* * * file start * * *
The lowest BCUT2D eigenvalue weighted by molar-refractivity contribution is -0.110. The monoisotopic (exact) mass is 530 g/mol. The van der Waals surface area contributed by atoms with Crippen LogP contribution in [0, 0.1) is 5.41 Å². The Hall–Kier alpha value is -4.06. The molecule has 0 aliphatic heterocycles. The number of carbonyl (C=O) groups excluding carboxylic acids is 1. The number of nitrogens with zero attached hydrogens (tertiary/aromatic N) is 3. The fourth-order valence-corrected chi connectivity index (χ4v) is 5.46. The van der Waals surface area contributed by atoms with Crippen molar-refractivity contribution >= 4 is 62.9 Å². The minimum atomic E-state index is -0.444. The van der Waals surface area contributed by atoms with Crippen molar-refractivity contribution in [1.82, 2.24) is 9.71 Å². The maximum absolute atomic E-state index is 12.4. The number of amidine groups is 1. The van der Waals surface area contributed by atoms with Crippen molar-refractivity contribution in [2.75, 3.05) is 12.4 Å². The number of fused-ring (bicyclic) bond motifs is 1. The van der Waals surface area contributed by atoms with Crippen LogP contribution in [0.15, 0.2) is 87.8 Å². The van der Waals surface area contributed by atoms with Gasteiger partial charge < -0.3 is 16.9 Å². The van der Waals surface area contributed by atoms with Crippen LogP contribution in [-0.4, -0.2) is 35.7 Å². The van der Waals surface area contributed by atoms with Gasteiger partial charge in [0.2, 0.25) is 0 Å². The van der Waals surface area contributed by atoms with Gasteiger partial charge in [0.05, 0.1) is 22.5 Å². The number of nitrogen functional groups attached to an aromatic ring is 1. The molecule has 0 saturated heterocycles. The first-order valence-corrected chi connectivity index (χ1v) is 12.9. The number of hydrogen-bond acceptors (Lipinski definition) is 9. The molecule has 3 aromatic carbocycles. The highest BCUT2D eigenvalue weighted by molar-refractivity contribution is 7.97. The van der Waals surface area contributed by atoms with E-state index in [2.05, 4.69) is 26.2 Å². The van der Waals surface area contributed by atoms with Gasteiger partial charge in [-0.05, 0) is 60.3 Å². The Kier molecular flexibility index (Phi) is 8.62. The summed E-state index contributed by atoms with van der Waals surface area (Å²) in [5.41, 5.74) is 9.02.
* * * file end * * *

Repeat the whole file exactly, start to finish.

The lowest BCUT2D eigenvalue weighted by molar-refractivity contribution is -0.110. The monoisotopic (exact) mass is 530 g/mol. The van der Waals surface area contributed by atoms with Crippen LogP contribution in [0, 0.1) is 5.41 Å². The Hall–Kier alpha value is -4.06. The molecule has 0 aliphatic heterocycles. The number of carbonyl (C=O) groups excluding carboxylic acids is 1. The number of nitrogens with zero attached hydrogens (tertiary/aromatic N) is 3. The fourth-order valence-corrected chi connectivity index (χ4v) is 5.46. The van der Waals surface area contributed by atoms with Crippen molar-refractivity contribution >= 4 is 62.9 Å². The minimum atomic E-state index is -0.444. The van der Waals surface area contributed by atoms with Crippen molar-refractivity contribution in [1.82, 2.24) is 9.71 Å². The maximum absolute atomic E-state index is 12.4. The number of amidine groups is 1. The van der Waals surface area contributed by atoms with Crippen molar-refractivity contribution in [2.75, 3.05) is 12.4 Å². The number of fused-ring (bicyclic) bond motifs is 1. The van der Waals surface area contributed by atoms with Crippen LogP contribution in [0.15, 0.2) is 87.8 Å². The van der Waals surface area contributed by atoms with Gasteiger partial charge < -0.3 is 16.9 Å². The van der Waals surface area contributed by atoms with Crippen LogP contribution in [-0.4, -0.2) is 35.7 Å². The van der Waals surface area contributed by atoms with Gasteiger partial charge in [0.2, 0.25) is 0 Å². The van der Waals surface area contributed by atoms with Gasteiger partial charge in [0.05, 0.1) is 22.5 Å². The number of nitrogen functional groups attached to an aromatic ring is 1. The molecule has 0 saturated heterocycles. The first-order valence-corrected chi connectivity index (χ1v) is 12.9. The number of hydrogen-bond acceptors (Lipinski definition) is 9. The molecule has 3 aromatic carbocycles. The highest BCUT2D eigenvalue weighted by molar-refractivity contribution is 7.97. The van der Waals surface area contributed by atoms with E-state index in [2.05, 4.69) is 26.2 Å². The van der Waals surface area contributed by atoms with Gasteiger partial charge in [-0.05, 0) is 60.3 Å². The Kier molecular flexibility index (Phi) is 8.62. The summed E-state index contributed by atoms with van der Waals surface area (Å²) in [5.41, 5.74) is 9.02.